Lenders and manufacturers of the technology say borrowers consent to having these devices installed in their cars. And without them, they say, millions of Americans might not qualify for a car loan at all.
A Virtual Repo Man
From his office outside New Orleans, Mr. Vead can monitor the movements of about 880 subprime borrowers on a computerized map that shows the location of their cars with a red marker. Mr. Vead can spot drivers who have fallen behind on their payments and remotely disable their vehicles on his computer or mobile phone.
The devices are reshaping how people like Mr. Vead collect on debts. He can quickly locate the collateral without relying on a repo man to hunt down delinquent borrowers.
Gone are the days when Mr. Vead, a debt collector for nearly 20 years, had to hire someone to scour neighborhoods for cars belonging to delinquent borrowers. Sometimes locating one could take years. Now, within minutes of a car’s ignition being disabled, Mr. Vead said, the borrower calls him offering to pay.
“It gets their attention,” he said.
Mr. Vead, who has a coffee cup that reads “The GPS Man,” has been encouraging other credit unions to use the technology. And the devices — one version was first used to help pet owners keep track of their animals — are catching on with a range of subprime auto lenders, including companies backed by private equity firms and credit unions.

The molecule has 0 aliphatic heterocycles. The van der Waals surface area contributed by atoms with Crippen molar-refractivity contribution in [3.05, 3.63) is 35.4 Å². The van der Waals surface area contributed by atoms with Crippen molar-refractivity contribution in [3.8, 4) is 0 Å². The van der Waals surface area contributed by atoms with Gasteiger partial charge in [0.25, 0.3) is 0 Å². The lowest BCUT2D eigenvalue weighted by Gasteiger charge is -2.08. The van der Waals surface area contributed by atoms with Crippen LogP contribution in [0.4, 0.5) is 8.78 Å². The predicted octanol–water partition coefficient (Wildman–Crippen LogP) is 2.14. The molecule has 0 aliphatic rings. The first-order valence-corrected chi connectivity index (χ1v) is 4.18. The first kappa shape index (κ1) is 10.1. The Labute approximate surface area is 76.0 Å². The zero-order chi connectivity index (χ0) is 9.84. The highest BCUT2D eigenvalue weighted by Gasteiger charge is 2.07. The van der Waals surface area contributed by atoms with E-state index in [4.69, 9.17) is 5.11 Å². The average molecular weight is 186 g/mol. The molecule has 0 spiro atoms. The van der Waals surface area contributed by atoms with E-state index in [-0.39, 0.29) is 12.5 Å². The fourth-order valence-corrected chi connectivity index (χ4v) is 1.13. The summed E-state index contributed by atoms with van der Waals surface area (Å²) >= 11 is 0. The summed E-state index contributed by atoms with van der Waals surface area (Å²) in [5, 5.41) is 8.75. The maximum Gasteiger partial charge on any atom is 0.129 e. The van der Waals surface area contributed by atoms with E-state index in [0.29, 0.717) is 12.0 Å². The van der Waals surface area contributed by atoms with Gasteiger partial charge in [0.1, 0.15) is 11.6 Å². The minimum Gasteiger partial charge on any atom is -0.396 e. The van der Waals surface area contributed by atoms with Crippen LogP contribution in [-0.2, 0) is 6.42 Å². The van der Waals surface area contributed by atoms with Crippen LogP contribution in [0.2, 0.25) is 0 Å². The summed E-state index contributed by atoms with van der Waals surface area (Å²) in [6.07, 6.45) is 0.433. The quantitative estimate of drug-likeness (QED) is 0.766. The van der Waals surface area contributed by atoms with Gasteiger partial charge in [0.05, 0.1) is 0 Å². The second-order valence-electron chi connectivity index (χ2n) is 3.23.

Mr. Vead says that first, he tries reaching a delinquent borrower on the phone or in person. Then, only after at least 30 days of missed payments, he typically shuts down cars when they are parked at the borrower’s house or workplace. If there is an emergency, he says, he will turn a car back on.
None of the borrowers or consumer lawyers interviewed by The New York Times raised concerns about the way Mr. Vead’s credit union uses the devices. But other lenders, they said, were not as considerate, marooning drivers in far-flung places and often giving no advance notice of a shut-off. Lenders say that they exercise caution when disabling vehicles and that the devices enable them to extend more credit.
Without the use of such devices, said John Pena, general manager of C.A.G. Acceptance, “we would be unable to extend loans because of the high-risk nature of the loans.”
The growth in the subprime market has been good for the devices’ manufacturers. At Lender Systems of Temecula, Calif., which sells a range of starter interrupt devices, revenue has more than doubled so far this year, buoyed by an influx of new credit union customers, said David Sailors, the company’s executive vice president.
Mr. Sailors noted that GPS tracking on his company’s devices could be turned on only when borrowers were in default — a policy, he said, that has cost it business.
The devices, manufacturers say, are selling well because they are proving effective in coaxing payments from even the most troubled borrowers.
A leading device maker, PassTime of Littleton, Colo., says its technology has reduced late payments to roughly 7 percent from nearly 29 percent. Spireon, which offers a GPS device called the Talon, has a tool on its website where lenders can calculate their return on capital.
Fears of Surveillance